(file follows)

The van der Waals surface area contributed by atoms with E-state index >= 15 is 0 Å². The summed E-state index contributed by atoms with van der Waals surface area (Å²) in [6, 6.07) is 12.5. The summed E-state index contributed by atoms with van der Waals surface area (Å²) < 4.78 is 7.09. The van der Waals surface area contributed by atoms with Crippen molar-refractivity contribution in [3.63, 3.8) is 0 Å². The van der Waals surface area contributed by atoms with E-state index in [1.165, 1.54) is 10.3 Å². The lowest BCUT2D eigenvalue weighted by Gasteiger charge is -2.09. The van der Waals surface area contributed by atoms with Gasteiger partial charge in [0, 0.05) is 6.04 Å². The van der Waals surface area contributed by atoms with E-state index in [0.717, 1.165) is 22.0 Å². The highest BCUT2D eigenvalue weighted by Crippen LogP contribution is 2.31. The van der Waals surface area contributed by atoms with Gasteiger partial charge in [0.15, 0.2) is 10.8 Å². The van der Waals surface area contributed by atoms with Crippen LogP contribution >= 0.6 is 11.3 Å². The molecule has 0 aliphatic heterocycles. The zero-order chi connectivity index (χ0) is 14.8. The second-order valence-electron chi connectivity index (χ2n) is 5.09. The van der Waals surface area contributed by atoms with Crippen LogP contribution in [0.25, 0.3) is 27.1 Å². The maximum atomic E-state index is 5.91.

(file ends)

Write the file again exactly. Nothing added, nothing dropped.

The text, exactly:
The van der Waals surface area contributed by atoms with E-state index >= 15 is 0 Å². The summed E-state index contributed by atoms with van der Waals surface area (Å²) in [6, 6.07) is 12.5. The summed E-state index contributed by atoms with van der Waals surface area (Å²) < 4.78 is 7.09. The van der Waals surface area contributed by atoms with Crippen molar-refractivity contribution in [3.63, 3.8) is 0 Å². The van der Waals surface area contributed by atoms with E-state index in [1.165, 1.54) is 10.3 Å². The lowest BCUT2D eigenvalue weighted by Gasteiger charge is -2.09. The van der Waals surface area contributed by atoms with Gasteiger partial charge in [0, 0.05) is 6.04 Å². The van der Waals surface area contributed by atoms with E-state index in [0.717, 1.165) is 22.0 Å². The highest BCUT2D eigenvalue weighted by Crippen LogP contribution is 2.31. The van der Waals surface area contributed by atoms with Gasteiger partial charge in [0.15, 0.2) is 10.8 Å². The van der Waals surface area contributed by atoms with Crippen LogP contribution >= 0.6 is 11.3 Å². The molecule has 0 aliphatic heterocycles. The zero-order chi connectivity index (χ0) is 14.8. The second-order valence-electron chi connectivity index (χ2n) is 5.09. The van der Waals surface area contributed by atoms with Crippen LogP contribution in [0.25, 0.3) is 27.1 Å². The maximum atomic E-state index is 5.91.